Move over boring, yellow, Cavendish bananas. Blue Java bananas are a hidden gem in the world of fruit. Not only do these bananas have a vibrant, curious hue, but they taste like vanilla ice cream! As the monoculture that has given us the Cavendish banana is leading to its extinction, Blue Jave bananas are a welcome sight. The creamy texture of the fruit and its delightful flavor make the Blue Java banana perfect for breakfast or a healthy snack on the go.
Fruit With Mass Appeal
The Blue Java banana originates from Southeast Asia and goes by many names. Inimitable and unmistakable for its color, texture, and flavor, this banana is also called the ‘Ice Cream’ banana, the ‘Hawaiian’ banana, and Cenizo bananas. Blue bananas are popular additions to homes and gardens because the ornamental trees produce fruit quickly and provide plenty of shade.
It’s fun to eat these bananas raw or cooked. The custard-like texture makes blue bananas ideal for a single ingredient ice cream or served alongside frozen custard. The Bue Java banana is commonly found growing in tropical climates such as Hawaii, and can even be found growing in Northern Australia. When the fruit is still not ripe it maintains its namesake, silvery-blue color. When the banana is ripe and ready to eat it has a yellow color similar to the Cavendish variety.
Future Proof Banana
Due to problems with cloning and rampant disease, the Cavendish variety of banana is at risk of extinction. Thankfully, the Blue Java banana is a diverse species that is built tough. Blue bananas thrive in warmer climates, such as Hawaii, Fiji, the Phillippines, and even southern states in America. The plant is hardy, cold tolerant up to 20 degrees Fahrenheit, wind resistant, and has strong root systems. Even though Blue Java bananas are cold-resistant, it might not be smart to try growing them in the midwestern United States.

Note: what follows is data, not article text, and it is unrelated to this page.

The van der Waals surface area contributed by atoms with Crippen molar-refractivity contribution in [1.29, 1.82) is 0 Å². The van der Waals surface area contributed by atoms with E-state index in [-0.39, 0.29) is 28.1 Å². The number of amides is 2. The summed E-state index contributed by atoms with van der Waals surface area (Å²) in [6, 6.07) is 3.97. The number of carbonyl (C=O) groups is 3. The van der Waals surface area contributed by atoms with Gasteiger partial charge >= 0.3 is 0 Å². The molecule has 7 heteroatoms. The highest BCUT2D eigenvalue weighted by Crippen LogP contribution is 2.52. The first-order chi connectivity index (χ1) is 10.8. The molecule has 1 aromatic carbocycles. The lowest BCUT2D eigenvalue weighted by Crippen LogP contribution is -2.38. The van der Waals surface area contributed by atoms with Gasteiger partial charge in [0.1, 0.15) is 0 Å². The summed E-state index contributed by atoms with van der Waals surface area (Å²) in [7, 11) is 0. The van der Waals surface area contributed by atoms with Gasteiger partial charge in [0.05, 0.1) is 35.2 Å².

Blue Java bananas grow to a towering height of 15 to 20 feet and bloom anywhere from 15 to 24 months following planting. The bananas are an average of seven to nine inches in length and have a pleasant aroma and flavor. If you can get your hands on a potted plant of your own, you may enjoy bananas from your tree as soon as nine months. Be sure to check your geographical zone if you want to grow some blue bananas in the United States. Blue bananas would fare best in zones eight through ten.
Bananas For Blue Java
As more people learn about the Blue Java banana, its creamy, fluffy texture, and vanilla ice cream flavor, many people desire to grow their own fruit. If you cannot find a local specialty grocer that carries blue bananas, retailers like Amazon sell potted plants. Foodies are excited about the opportunities that blue bananas offer, and anyone wishing to cheat on their diet can devour the color fruit without guilt. The Blue Java banana grows well in many temperate climates or can thrive within a greenhouse.
Online Reddit, many users were happy to chime in about blue bananas. User 4ftFury commented, “Totally! Bananas are actually super tough, resilient plants – I believe in you!” Nate1899 responded, “I live in Florida, just north enough that our banana trees get burnt by the freezes. Very disappointing. This would be perfect!” The threat to Cavendish bananas are real, as explained by Reddit user GoHomeWithBonnieJean. They wrote, “It’s only a matter of time before the Cavendish banana is wiped out. The reason why bananas are the cheapest fruit in the market is that the current banana sold is based on a monoculture.” It looks like the Internet is clamoring for more diversity in the produce aisle, and it’s not as simple as the ‘banana challenge.’
Forget What You Learned In Science Class: These Science Myths Have Been Debunked
From old wives tales, to frankly incorrect information, science is littered with myths that just don’t seem to disappear. Thanks to modern science, and cutting-edge technology, we are one step closer to the truth. See how many of these myths you still believe with our list of science class myths, debunked.
Improvement In Controversial Surgery Gives Short People A Reason To Smile
What do Humphrey Bogart, James Dean, and Prince have in common? Cultural icons? Sure. Dead? Unfortunately, yes. But did you know that all three icons are a part of the 5'8" and under club? That makes them each at least one inch shorter than the average US male, and unlikely sex symbols in a culture that celebrates tall guys. Given...
Trader Joe’s Forced to Release Statement After Viral Petition
As the world continues to pay attention to the systemic racism that affects minorities, an Oakley High School student’s note of a company’s racial insensitivities made waves around the world. The 17-year-old student’s Change.org petition went viral after pointing out racial stereotypes of Chinese and Mexican cultures commonly featured on the packaging. For example, Trader Joe’s calls its Chinese food...